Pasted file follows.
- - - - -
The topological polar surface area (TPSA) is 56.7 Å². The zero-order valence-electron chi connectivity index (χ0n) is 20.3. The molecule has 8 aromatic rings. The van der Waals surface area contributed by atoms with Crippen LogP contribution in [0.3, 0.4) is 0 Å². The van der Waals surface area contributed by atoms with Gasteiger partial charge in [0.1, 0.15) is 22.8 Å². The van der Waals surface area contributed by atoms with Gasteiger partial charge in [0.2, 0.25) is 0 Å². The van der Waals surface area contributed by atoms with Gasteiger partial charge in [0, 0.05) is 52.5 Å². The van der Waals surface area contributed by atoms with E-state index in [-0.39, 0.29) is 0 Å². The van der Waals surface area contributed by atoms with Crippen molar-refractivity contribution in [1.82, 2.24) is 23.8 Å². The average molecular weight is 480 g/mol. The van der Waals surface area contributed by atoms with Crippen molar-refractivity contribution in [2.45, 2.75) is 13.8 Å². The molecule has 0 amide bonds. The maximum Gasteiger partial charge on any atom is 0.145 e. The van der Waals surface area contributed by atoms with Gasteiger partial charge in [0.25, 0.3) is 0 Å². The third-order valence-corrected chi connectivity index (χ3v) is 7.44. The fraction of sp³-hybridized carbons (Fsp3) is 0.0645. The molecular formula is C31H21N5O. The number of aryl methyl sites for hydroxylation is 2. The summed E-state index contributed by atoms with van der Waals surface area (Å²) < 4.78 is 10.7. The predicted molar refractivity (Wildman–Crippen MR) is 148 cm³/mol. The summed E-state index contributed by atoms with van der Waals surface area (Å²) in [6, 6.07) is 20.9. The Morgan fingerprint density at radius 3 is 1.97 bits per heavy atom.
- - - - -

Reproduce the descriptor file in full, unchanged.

The topological polar surface area (TPSA) is 56.7 Å². The zero-order valence-electron chi connectivity index (χ0n) is 20.3. The molecule has 8 aromatic rings. The van der Waals surface area contributed by atoms with Crippen LogP contribution in [0.3, 0.4) is 0 Å². The van der Waals surface area contributed by atoms with Gasteiger partial charge in [0.1, 0.15) is 22.8 Å². The van der Waals surface area contributed by atoms with Gasteiger partial charge in [0.2, 0.25) is 0 Å². The van der Waals surface area contributed by atoms with Gasteiger partial charge in [0, 0.05) is 52.5 Å². The van der Waals surface area contributed by atoms with E-state index in [-0.39, 0.29) is 0 Å². The van der Waals surface area contributed by atoms with Crippen molar-refractivity contribution in [1.82, 2.24) is 23.8 Å². The average molecular weight is 480 g/mol. The van der Waals surface area contributed by atoms with Crippen molar-refractivity contribution in [2.45, 2.75) is 13.8 Å². The molecule has 0 amide bonds. The maximum Gasteiger partial charge on any atom is 0.145 e. The van der Waals surface area contributed by atoms with Gasteiger partial charge in [0.25, 0.3) is 0 Å². The third-order valence-corrected chi connectivity index (χ3v) is 7.44. The fraction of sp³-hybridized carbons (Fsp3) is 0.0645. The molecular formula is C31H21N5O. The number of aryl methyl sites for hydroxylation is 2. The summed E-state index contributed by atoms with van der Waals surface area (Å²) < 4.78 is 10.7. The predicted molar refractivity (Wildman–Crippen MR) is 148 cm³/mol. The summed E-state index contributed by atoms with van der Waals surface area (Å²) in [6, 6.07) is 20.9. The Morgan fingerprint density at radius 3 is 1.97 bits per heavy atom.